The Missouri House on Monday passed a bill that would grant people immunity for carrying small amounts of drugs if they seek medical help for an overdose.
The proposal, which passed with a 134-21 vote, says that people can't be penalized for seeking medical assistance for an overdose if they possess small amounts of drugs or are in violation of probation, parole or a restraining order.
Rep. Steve Lynch, the bill's sponsor, said it will help combat opioid and heroin overdose deaths in the state.
He said he brought the bill forward after hearing "story after story" of people being left for dead after friends and acquaintances left the scene or dropped them near hospitals for fear of being arrested.
But opponents said the bill will do little to curb rising numbers of heroin and other drug overdose deaths in the state.
Rep. Justin Hill said that granting people immunity would compound the problem for users who need help.
"When you grant a user immunity, you are granting them another opportunity to use," he said.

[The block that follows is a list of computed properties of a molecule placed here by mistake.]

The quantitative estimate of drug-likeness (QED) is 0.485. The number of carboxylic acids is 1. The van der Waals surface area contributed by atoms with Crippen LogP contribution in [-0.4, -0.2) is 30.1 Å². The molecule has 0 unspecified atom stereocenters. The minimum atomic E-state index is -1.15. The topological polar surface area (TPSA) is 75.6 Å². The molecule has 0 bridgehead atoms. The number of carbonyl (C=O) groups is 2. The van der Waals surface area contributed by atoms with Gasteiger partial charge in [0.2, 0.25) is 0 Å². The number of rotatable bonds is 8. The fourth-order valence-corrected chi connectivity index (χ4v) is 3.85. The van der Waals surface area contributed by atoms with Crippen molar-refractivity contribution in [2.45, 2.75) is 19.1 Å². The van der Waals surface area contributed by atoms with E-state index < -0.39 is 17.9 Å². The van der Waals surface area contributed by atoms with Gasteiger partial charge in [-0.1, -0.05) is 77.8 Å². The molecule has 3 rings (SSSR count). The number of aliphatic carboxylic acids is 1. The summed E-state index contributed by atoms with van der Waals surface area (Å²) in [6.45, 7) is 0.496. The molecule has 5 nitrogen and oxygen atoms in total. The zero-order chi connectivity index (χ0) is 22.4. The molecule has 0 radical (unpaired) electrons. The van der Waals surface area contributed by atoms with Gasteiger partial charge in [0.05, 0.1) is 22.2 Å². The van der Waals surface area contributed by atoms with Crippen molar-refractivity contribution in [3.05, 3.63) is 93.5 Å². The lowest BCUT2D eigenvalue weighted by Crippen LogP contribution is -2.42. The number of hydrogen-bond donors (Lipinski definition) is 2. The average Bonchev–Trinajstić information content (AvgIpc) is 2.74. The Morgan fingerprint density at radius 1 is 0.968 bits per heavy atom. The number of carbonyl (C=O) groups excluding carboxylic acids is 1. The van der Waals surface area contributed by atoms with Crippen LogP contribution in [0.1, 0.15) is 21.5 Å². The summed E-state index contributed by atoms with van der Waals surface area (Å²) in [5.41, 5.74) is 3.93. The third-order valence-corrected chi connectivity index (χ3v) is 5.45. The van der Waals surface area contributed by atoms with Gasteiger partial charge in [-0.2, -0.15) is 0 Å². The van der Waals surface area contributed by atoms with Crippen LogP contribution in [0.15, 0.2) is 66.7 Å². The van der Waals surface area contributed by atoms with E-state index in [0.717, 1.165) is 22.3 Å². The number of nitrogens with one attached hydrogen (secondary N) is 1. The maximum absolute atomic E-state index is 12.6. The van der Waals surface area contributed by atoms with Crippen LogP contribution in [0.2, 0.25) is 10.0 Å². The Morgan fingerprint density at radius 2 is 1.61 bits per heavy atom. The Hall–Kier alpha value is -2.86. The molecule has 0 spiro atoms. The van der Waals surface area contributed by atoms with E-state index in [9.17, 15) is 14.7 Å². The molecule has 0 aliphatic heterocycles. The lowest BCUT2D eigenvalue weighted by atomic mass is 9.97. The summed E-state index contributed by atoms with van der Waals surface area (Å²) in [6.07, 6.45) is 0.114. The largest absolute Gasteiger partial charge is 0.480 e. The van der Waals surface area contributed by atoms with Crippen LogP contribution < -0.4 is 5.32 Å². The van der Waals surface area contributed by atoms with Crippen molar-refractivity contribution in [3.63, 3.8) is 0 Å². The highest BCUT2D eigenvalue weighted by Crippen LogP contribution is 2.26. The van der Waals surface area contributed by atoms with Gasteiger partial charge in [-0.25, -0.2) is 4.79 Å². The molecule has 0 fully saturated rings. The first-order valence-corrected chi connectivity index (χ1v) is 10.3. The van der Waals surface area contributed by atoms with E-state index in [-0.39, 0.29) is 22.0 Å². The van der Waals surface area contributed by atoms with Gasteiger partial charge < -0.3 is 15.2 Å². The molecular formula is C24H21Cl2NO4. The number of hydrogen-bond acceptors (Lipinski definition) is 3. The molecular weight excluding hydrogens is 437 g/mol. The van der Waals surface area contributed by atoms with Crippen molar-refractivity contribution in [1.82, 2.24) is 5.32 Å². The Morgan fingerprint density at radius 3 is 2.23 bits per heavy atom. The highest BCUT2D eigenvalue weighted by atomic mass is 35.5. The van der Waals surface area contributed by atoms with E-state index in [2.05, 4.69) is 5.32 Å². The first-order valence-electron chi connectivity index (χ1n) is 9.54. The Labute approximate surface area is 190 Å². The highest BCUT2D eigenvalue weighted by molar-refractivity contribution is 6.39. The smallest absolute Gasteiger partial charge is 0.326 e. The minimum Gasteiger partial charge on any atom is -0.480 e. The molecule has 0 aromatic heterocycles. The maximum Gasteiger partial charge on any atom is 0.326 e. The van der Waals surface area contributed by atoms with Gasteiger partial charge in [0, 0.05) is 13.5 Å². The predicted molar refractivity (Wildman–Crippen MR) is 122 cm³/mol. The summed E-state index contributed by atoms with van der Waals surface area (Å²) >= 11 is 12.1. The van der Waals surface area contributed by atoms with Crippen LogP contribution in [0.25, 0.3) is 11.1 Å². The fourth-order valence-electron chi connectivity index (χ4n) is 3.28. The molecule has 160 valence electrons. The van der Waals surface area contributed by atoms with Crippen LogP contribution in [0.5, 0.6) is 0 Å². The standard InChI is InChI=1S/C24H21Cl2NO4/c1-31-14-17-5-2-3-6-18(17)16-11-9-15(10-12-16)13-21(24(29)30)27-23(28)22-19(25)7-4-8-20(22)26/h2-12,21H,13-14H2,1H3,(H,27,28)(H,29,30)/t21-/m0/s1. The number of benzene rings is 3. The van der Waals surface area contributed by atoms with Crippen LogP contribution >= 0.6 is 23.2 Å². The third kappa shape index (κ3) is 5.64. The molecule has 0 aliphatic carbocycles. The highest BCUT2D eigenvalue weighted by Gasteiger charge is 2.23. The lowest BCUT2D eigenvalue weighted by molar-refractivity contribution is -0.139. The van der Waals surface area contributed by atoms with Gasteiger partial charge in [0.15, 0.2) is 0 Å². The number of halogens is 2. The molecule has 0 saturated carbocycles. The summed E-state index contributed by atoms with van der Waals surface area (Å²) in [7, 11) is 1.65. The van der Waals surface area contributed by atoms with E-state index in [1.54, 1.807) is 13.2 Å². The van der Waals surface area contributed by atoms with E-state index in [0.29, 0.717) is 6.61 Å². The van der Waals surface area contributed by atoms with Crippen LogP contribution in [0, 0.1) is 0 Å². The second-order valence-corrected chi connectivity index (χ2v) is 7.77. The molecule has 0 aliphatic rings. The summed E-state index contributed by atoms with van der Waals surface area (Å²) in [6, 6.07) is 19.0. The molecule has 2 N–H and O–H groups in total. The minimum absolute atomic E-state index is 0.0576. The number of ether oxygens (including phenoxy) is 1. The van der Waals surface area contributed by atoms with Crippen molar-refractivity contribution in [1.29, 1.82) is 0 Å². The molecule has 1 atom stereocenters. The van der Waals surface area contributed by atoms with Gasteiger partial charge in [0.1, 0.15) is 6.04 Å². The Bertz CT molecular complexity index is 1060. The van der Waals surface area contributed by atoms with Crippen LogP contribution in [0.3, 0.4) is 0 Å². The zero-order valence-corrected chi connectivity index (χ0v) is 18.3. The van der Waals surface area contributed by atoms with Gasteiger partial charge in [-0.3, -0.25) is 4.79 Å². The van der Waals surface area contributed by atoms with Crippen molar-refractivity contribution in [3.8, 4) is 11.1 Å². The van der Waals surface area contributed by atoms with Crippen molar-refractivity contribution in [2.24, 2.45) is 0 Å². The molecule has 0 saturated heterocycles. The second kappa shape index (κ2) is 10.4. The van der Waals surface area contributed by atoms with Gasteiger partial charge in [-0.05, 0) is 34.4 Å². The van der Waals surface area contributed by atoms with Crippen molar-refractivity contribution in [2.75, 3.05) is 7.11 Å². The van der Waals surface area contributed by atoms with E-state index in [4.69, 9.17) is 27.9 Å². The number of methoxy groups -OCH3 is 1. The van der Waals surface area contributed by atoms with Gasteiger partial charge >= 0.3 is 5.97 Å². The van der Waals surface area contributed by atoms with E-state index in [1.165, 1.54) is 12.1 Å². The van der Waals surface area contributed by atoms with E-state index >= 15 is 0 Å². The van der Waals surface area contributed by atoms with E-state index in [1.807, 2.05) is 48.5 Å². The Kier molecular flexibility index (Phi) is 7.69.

The better solution would be to allow them to work through the system and get treatment through means such as drug court, he said.
At least 37 other states have enacted some form of immunity or Good Samaritan laws, according to the National Council of State Legislatures.
Last year, the Missouri Legislature passed and Gov. Jay Nixon signed a law that gives legal protections for people who use the drug naloxone on someone who appears to be suffering from an overdose and calls emergency responders. Pharmacists are also able to sell naloxone.
At least 1,066 people, or 17.9 per 1,000 people, died of drug overdoses in Missouri in 2015, according to the Centers for Disease Control and Prevention.